• Instead of reverse stockinette stitch for the pack panel, I just knit through the back loop.
  • In the last decrease row of the shaping, rather than decrease by four stitches, I decreased by two stitches. This gave me a stitch count of 252 which allowed me to start at band 3 of the Now Voyager pattern. Beware: I made the mistake of starting on band 2 forgetting that 252 is the stitch count after completing the increases for band 2.
  • I don't like the slip stitch rectangular detail on the skirt so to make it plain stockinette like the top of the skirt, I just knit where it said to slip the stitch. 
I currently am working on band 7. Since each band has a different amount of rows, I don't know how many more I will have to knit. I'm also not sure I'm a fan of the picot hem on the bottom so I might be looking for a neat crochet edging detail when I get there with the left over crochet cotton I have from my necklace. I've tried it on and I'm loving it so far. I can see myself wearing this skirt over and although I may dye it a different color after the wedding.

The only errata for Now Voyager is the gauge information wasn't provided. If you like her other patterns make sure you check for errata because although there are a lot of nice patterns to knit, there are lots of mistakes in her book and lots of knitters found her personal jargon confusing at times. Anytime you start a new pattern you should be checking two things: for any errata or designer notes not included in the pattern and Ravelry finished projects for that particular pattern -- especially for modifications you might like or notes others have voted helpful. It can save you a lot of time and heartache. Often I find there are some knitters who have done a better job at making their piece fit better than the official models.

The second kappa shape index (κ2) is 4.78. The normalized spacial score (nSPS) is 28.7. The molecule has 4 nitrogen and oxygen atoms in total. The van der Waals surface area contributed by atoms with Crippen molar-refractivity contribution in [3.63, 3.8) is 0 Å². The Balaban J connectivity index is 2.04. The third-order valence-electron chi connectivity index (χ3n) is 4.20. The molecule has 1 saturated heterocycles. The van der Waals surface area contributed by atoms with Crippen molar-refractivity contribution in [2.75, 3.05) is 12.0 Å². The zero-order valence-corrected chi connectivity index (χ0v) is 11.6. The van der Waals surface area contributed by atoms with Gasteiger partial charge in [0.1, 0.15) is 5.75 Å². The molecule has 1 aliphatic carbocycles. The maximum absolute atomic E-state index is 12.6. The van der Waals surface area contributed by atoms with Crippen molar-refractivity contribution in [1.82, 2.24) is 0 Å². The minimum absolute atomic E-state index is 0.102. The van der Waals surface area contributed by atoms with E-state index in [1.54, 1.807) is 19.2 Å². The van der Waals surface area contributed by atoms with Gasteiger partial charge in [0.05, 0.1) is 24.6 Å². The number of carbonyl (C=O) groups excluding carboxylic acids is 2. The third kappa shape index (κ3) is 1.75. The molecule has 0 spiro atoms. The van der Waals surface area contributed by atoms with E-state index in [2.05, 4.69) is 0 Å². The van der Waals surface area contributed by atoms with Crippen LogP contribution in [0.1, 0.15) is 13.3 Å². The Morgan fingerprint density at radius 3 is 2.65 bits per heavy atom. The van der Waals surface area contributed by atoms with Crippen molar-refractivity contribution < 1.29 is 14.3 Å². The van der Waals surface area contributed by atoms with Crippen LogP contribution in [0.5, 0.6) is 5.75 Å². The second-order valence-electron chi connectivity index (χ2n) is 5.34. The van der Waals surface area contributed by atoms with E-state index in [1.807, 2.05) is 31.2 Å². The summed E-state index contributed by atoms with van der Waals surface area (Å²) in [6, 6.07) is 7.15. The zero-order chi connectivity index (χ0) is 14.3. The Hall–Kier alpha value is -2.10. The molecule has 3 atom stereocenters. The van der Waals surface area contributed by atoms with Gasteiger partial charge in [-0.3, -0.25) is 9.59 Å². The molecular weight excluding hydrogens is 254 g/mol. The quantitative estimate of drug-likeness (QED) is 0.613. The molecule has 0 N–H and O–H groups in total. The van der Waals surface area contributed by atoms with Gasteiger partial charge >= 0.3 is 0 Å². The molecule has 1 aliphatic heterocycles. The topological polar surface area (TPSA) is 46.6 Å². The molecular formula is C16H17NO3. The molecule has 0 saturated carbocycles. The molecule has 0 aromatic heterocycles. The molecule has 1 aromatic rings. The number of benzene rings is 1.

Bottom line: I merged these patterns because I like the simplicity in stitch work; I can knit this skirt relatively quick with two kidlets under 2.5 years before the big day. Also, rather than emphasize stitch detail, I emphasized shaping. The ribbon corset on the back is the quick but more importantly, beautiful detail I was hoping for. Most lace skirt patterns I found were shapeless or too complicated. Since the bottom part of my shirt is lace, I didn't want to over do the lace and look like an over sized doily. I wanted to be consistent in the yarn I am using for both pieces and the patterns I chose allow that.